The aim of the present study was to investigate whether there is a correlation between the practical grades of first-year dental students' Dental Anatomy course and their practical performance during their clinical course in Operative Dentistry in fourth and fifth years. The results of our study showed that dental students' soap carving grades correlated positively (weak correlations) with their clinical grades in Operative Dentistry. Moreover, practical grades of fourth year students in Operative Dentistry correlated (strong correlations) positively with their practical grades in fifth year for the same course.

Students in the Dental School at University of Jordan are required to carve teeth on soap blocks as part of their Dental Anatomy course curriculum during first year. They are then introduced to several preclinical practical courses in their third year, where they perform several different operative procedures on typodont-mounted manikins. In their fourth and fifth years they perform these operative procedures on patients in their clinical Operative Dentistry course.

However, each year the number of applicants for dental schools in Jordan exceeds the number of places available. Therefore, decision algorithms based on the predicted chance of success at dental school are necessary and important, for both students and dental schools (Beier et al.). Methods for assessment of psychomotor skills, such as perceptual motor ability, chalk carving, paper and pencil, waxing tests, or O'Conner tweezers and embedded figures tests have been used to correlate manual dexterity with success in dental schools (Kirby, 1979; Suddick et al., 1982; Giuliani et al.; Kothe et al., 2014). Controversial results, questionable validity, cost, time, and difficulty of administration led to regression of such tests (Urbankova et al.). However, several studies stated positive correlations between those various testing methods and dental school performance in preclinical technique courses (Al-Johany et al., 2011). To develop the qualification processes, it is imperative that dental schools are able to predict both the prospective academic performance and the clinical competencies of their students (Gansky et al.).

In our current study the students' grades of soap carving which is performed during first-year could significantly predict their practical grades in Operative Dentistry course in fourth and fifth year. However, the correlation is weak between first year and fourth and fifth years. On the other hand, it is strong between fourth and fifth years. The data obtained in the present study confirm Giuliani et al. conclusion; basic manual dexterity is not essential in the selection of dental students, because these skills can be improved through incremental learning and extra practice.

The prediction of first year soap carving grades did not account for more than 10 % of the variance of the clinical performance in fourth and fifth years. These results are in agreement with other studies that stated that manual dexterity texts and chalk carving explain 5-7 % of variance (Smithers et al., 2004). Moreover, the grade of fourth-year practical Operative Dentistry explained about 40 % of variation in the grade of fifth-year practical Operative Dentistry. Again these results confirm that manual dexterity plays a role and is trainable in the course of dental education, which is in agreement with Lundergan & Lyon (2007). The latter study suggested that the complex nature of modern dental practice requires a broad range of skills that digital dexterity contributes only a small increment Lundergan & Lyon.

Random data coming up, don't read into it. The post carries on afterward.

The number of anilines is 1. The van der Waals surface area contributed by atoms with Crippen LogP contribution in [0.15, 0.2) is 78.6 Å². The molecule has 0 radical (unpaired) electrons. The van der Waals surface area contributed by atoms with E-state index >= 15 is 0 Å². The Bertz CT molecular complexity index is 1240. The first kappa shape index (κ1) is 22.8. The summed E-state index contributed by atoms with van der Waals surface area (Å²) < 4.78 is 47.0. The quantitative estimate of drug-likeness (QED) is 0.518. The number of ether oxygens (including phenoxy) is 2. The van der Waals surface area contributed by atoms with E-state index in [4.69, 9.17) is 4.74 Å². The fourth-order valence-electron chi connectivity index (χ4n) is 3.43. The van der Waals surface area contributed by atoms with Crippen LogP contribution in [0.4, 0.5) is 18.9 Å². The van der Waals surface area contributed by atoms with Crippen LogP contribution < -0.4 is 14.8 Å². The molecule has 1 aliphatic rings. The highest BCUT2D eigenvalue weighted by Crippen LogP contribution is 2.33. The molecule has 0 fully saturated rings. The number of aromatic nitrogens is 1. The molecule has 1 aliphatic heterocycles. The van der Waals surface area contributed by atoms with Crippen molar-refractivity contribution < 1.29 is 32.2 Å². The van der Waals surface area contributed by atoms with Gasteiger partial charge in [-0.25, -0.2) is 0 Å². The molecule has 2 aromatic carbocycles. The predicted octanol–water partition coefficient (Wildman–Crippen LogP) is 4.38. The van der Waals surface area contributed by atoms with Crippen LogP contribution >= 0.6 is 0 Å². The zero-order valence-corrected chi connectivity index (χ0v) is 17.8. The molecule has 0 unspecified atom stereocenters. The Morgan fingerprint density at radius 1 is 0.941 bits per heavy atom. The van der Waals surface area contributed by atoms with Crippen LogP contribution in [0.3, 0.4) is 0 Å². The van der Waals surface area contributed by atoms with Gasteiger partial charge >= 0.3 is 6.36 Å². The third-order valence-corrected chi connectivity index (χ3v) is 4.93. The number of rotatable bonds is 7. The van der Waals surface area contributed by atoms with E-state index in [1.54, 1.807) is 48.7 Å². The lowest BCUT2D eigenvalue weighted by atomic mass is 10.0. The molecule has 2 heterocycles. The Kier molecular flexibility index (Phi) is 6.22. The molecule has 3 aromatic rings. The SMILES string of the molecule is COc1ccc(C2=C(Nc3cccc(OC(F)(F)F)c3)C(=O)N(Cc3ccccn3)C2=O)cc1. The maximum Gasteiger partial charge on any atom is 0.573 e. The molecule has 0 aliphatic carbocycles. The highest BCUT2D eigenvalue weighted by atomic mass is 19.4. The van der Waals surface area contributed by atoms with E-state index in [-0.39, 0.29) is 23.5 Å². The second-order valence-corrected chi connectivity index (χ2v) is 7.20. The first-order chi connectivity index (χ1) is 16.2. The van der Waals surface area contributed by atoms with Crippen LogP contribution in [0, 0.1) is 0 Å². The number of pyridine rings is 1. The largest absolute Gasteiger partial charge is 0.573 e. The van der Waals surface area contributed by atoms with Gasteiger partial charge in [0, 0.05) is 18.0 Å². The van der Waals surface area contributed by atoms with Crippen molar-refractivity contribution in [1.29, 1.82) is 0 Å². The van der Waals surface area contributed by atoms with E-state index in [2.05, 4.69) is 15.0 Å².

The weak correlation in our study indicates that achievement of students in practical dental courses could be partly influenced by their grades in theoretical courses and that their achievement in clinical courses could be partly predicted by their grades in preclinical practical courses. However, other confounding factors such as genuine artistic skills of students, factors related to supervisors of clinical sessions, patients' factors, and degree of student to cope with stress of practical or clinical sessions are additional factors that should be considered.

Furthermore, the results of this study did not show signifi-cant sex differences in the relationship between the academic grades and practical performances.

The results of the present study rejected the null hypothesis; were there is significant positive correlation between first year dental students' soap carving grades and their clinical grades in Operative Dentistry course for fourth and fifth years.

CONCLUSION

The present study demonstrated significant but weak positive correlation between first year dental students' soap carving grades and their clinical grades in Operative Dentistry course for fourth and fifth years. These results suggest that fine manual skills are teachable and can be acquired. On the other hand, admission procedures for dental schools could include theoretical and practical components to evaluate the manual aptitude for the applicants. Moreover, other confounding factors related to the student, patient, and instructor have to be considered when studying correlations between students' preclinical and clinical grades, as those variables may help in explaining the variance of the students' practical grades.

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Received: July 24, 2018; Accepted: November 30, 2018

*Correspondence to: Email: dr.ayahalasmar@yahoo.com

Corresponding author: Ayah Abdulla Al-Asmar Assistant Professor Department of Conservative Dentistry School of Dentistry University of Jordan P.O. Box 2661, 11181 Amman 11942 - JORDAN